|Author||DYLAN GOFORTH[email protected]|
|Reading Time||2 MIN|
The Oklahoma Attorney General’s Office has been tasked with attempting to return a $2 million stockpile of a malaria drug once touted by former President Donald Trump as a way to treat the coronavirus.
In April, Gov. Kevin Stitt, who ordered the hydroxychloroquine purchase, defended it by saying that while it may not be a useful treatment for the coronavirus, the drug had multiple other uses and “that money will not have gone to waste in any respect.”
But nearly a year later the state is trying to offload the drug back to its original supplier, California-based FFF Enterprises, Inc, a private pharmaceutical wholesaler.
Alex Gerszewski, a spokesman for Oklahoma Attorney General Mike Hunter, told The Frontier this week that the AG’s office was working with the state health department “to try to figure out a solution.”
Gerszewski said Hunter’s office had gotten involved at the request of the Oklahoma State Department of Health.
Stitt was criticized last year for the $2 million purchase, a move viewed by some as a partisan move to curry favor with conservatives who were defending Trump amid criticism of his own support of the drug. But Stitt defended the purchase at the time by likening it to the race early last year to procure personal protective equipment for Oklahomans, believing it was better to have the hydroxychloroquine stockpile and not need it, rather than to later learn the drug was useful but not have it.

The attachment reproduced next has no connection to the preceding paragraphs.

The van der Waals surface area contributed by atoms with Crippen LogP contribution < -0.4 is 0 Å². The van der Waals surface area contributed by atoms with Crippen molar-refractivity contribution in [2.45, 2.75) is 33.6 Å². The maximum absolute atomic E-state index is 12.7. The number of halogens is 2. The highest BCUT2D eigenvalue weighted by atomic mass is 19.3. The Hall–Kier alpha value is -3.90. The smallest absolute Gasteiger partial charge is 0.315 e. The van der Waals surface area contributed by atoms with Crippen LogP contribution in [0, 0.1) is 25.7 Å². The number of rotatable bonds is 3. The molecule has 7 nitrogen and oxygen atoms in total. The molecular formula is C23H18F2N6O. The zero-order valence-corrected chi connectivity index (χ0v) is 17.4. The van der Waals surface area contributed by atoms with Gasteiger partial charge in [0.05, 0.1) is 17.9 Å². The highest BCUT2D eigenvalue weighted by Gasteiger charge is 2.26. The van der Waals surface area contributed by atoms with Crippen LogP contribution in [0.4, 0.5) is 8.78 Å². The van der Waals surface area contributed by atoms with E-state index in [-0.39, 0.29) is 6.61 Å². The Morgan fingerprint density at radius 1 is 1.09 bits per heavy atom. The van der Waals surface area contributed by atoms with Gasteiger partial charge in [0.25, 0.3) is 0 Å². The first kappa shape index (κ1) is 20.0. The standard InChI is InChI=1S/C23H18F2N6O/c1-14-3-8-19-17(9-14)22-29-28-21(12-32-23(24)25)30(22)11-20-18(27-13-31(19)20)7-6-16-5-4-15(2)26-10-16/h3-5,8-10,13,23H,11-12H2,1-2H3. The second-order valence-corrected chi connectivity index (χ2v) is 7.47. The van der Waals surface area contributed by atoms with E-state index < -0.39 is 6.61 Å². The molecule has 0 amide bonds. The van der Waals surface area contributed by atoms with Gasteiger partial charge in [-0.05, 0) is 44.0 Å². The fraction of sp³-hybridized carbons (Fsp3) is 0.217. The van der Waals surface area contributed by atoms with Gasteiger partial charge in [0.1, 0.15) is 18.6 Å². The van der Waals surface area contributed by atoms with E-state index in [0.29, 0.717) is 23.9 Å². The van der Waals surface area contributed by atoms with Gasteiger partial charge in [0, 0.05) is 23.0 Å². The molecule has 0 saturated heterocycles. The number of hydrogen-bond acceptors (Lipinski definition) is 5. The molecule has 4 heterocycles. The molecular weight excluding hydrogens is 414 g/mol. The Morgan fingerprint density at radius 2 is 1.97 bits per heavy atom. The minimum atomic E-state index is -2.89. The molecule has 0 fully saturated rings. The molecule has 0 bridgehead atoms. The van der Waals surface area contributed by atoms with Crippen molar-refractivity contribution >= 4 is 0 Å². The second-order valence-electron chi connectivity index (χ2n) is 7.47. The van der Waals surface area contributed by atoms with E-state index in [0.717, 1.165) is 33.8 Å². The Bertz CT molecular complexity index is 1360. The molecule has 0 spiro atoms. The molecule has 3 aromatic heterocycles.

Stitt’s spokeswoman Carly Atchison told The Frontier this week that “Every decision the Governor makes is with the health and lives of Oklahomans in mind, including purchasing hydroxychloroquine, securing PPE, and now distributing vaccines as quickly and efficiently as possible to combat this COVID crisis.”
The state purchased the hydroxychloroquine stockpile in early April, days after Trump began to tout it as a treatment. While many acknowledged at the time that reports of the drug’s effectiveness were purely anecdotal, Trump said at a briefing in March, “What do we have to lose? I feel very good about it.”
Health officials nationwide immediately began to caution people against using the drug, throwing water on the idea that it could cure a coronavirus infection and cautioning that it could have serious side effects, including irregular heart rhythms and even the possibility of death. The drug was ultimately discredited as a treatment option and the National Institute of Health released a report in November that the drug had “no clinical benefit to hospitalized patients.”
Though more than 20 states ultimately bought hydroxychloroquine drugs for potential use against COVID-19, Oklahoma, along with Utah, was one of only two states who purchased the drug from private wholesalers, according to the Associated Press.
Stitt wasn’t alone in his support of hydroxychloroquine as a treatment for the coronavirus. In August, Rep. Justin Humphrey, R-Lane, promoted hydroxychloroquine as a viable treatment after he had contracted COVID-19.
Though the drug had been widely discredited at that point, Humphrey, who has recently made news for seeking to establish a Bigfoot hunting season in Oklahoma and made waves in 2017 when he referred to pregnant women as “hosts,” encouraged Oklahomans to “take courage and begin treating COVID with Hydroxychloroquine.”
It’s unclear yet how much of the initial $2 million investment in the hydroxychloroquine the state could recoup. FFF Enterprises did not immediately respond to a request for comment.